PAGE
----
Cave Mountain Brewery – October 2011 (dt)
6.00 – 7, 6.5, 6, 6, 6, 6, 5.5, 5

We finally made it to Windham, and Cave Mountain Brewery, a month’s delay caused from cleanup from the devastation of Hurricane Irene. The town was lit brightly although some businesses have not yet re-opened.
               CMB is set in an old classic store front on Main Street, with it full length plate windows, visually divided in half by the set-in entry lobby. All directions go left, through the bar and grill, around the corner, and before circling back into the table room, awash in the glow of fresh squash-pumpkin-orange paint. A banquette anchors one wall, and about fifteen square tables fill the rest of the room, the orderliness of which we immediately changed to suit ourselves, with Ken and Chay moving to the heads of the ‘table’. The wall behind the banquette held ten framed large photographs, breaking up the potential monotony; the opposite wall contained the right-hand lobby entry door (kept locked) as well as several windows looking into the bar/grill area. The front wall peers through the plate windows.
                Food is, well, classic brew pub, with ten or so appetizers, a dozen and a half entrées, and a handful of desserts, all fitting neatly on to a laminated half-sheet. For appetizers, Judy ordered the chili, and Ken the onion rings, which he passed around the table a couple of turns.
               The regular list is complemented by a half-dozen specials. Selections included: the burger on ciabatta (Tim, it’s a burger, a good one); Greek salad (Deb T, ok, a bit light on feta); the rib plate (Ken, quite satisfied); fish & chips (Kriss, good); Cuban sandwich (Deb K, very good); Buffalo chicken wrap (Chay, good, although one half was not so Buffalo). Fries accompanied these orders.
               The grilled salmon salad on iceberg special captured two takers: (Don, the cucumber-wasabi dressing was a good match, a tasty six ounce slab of salmon; and Judy, with vinaigrette, good salmon, not fond of ice berg).
               All in all, the food is consistent, reasonably priced, with a good enough selection.
               The dessert course aroused no interest so we skipped. Somehow we were not in the mood for a root beer float, or a beer float, or fried cheese cake, or the shake. There wasn’t much else.
               Drinks, of course, reflect the brewery setting. Deb T and Don each tried a sampler – a wooden tray holding six glasses, each filled with four-ounces of choice, while Tim and Chay tried a couple pints of regular selections. Three wine drinkers (by the glass) and a diet soda filled out the drink order.
               The final bill came to $62 per couple (including tax, drink, and tip), a wallet-light evening for Dinner Party of Eight.
               Service was good, with Liz showing attentive and helpful service, promptly taking care of. Thanks, Liz.
               More ambiance should be noted. Entry into CMB, the left-hand room, plops one into the bar/grill area, a mix of visual and auditory cacophonies. Two high tables command the front window; six booths line the interior wall, with a view of the bar, grill and TV; and about ten stools line the bar. The wall is dominated by the beer-listing menu, with the following board the food menu. The lighting is somewhat dim, and the noise of talking and TV causes one to talk semi-loudly. And the passing of waitstaff and customers through the slim passageway is part of the activity level.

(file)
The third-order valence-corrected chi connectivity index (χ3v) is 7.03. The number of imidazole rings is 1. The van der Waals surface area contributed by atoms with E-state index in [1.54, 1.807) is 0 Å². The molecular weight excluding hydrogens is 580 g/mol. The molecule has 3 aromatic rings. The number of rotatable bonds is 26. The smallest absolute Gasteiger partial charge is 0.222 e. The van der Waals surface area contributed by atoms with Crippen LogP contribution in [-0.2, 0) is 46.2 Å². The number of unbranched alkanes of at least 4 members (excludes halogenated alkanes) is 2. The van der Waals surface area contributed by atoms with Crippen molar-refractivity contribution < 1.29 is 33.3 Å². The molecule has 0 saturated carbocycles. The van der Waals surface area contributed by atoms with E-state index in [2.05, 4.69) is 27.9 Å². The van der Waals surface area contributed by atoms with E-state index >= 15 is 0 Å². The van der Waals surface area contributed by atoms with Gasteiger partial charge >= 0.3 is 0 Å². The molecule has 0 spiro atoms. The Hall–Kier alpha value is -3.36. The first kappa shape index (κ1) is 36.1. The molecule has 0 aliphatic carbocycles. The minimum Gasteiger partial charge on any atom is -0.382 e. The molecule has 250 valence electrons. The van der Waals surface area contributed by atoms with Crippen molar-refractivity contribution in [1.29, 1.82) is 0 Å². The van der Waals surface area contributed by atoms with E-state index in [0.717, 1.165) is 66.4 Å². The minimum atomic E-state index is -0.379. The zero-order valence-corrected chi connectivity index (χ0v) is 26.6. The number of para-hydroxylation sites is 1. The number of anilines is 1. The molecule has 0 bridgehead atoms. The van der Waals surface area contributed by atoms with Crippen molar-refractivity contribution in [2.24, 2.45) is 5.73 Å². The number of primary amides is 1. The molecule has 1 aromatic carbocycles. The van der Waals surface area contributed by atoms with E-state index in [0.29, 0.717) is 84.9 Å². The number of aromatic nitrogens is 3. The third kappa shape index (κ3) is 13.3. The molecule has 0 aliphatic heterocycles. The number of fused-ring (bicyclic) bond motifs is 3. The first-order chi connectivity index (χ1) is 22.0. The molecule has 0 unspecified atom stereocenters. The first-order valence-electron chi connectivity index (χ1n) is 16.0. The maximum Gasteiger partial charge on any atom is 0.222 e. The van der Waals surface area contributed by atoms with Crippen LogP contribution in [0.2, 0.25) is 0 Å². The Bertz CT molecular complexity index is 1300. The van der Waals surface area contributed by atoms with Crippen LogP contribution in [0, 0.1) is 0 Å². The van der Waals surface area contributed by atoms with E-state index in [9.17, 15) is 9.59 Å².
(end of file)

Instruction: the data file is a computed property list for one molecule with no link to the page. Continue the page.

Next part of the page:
The bathrooms (well, the men’s, at least) deserve a special note with one tall wall lined with rows of cans of beer from across the world. On the way there, one walks past the holding tank room for the beer, not the usual distraction.
               Noise level was somewhat high, with no cushioning of noise against mostly flat, hard walls. Although a person could be heard at the table, it took a focused effort to do so, and there were more than a few times that we were engaged in three different conversations.
               On the way out, Chay was refused the filling of his growler because of short supply for the weekend, which left us scratching our heads. A brew pub running out of weekend beer on a Friday night!
               And the causal permeates, perhaps a little far but is part of the attraction. Laminated menus (attractive enough) seemed appropriate; plastic-ware for the salmon seemed a bit casual; a lack of knives; paper cups for water – it was mostly fine. It felt like a Cheers kind of place.

The evening had started, well, had started in Windham, with a Friday night event thwarting a pre-meeting, and we convened a half-hour earlier than usual so the real world workers could get home at a reasonable hour. Still, we took two hours to get our fill of each other!
               We caught up with the major stories and then followed up on details – the Adamses’ RV trip to Finger Lakes (with Teators) and Gettysburg & Manassas, the Karneses’ trip to the Finger Lakes; the Yankees; Kalli; the next day’s snipping of Monet and Jackson; the grandkids; Jen and Saratoga and her traveling; Thanksgiving preps, with the notable historic moment of the Monteverd Turkey-day not in Freehold for the first time in a looong time, and what that meant for the usual past invitees; C-D school stuff, with the surprisingly good start – good job, Nate!; the planned three winter months absence of Tim & Judy; foliage color (or drabness); the RV again, and its operation.
               And then…, ...
               Hurrah for Windham coming back from disaster....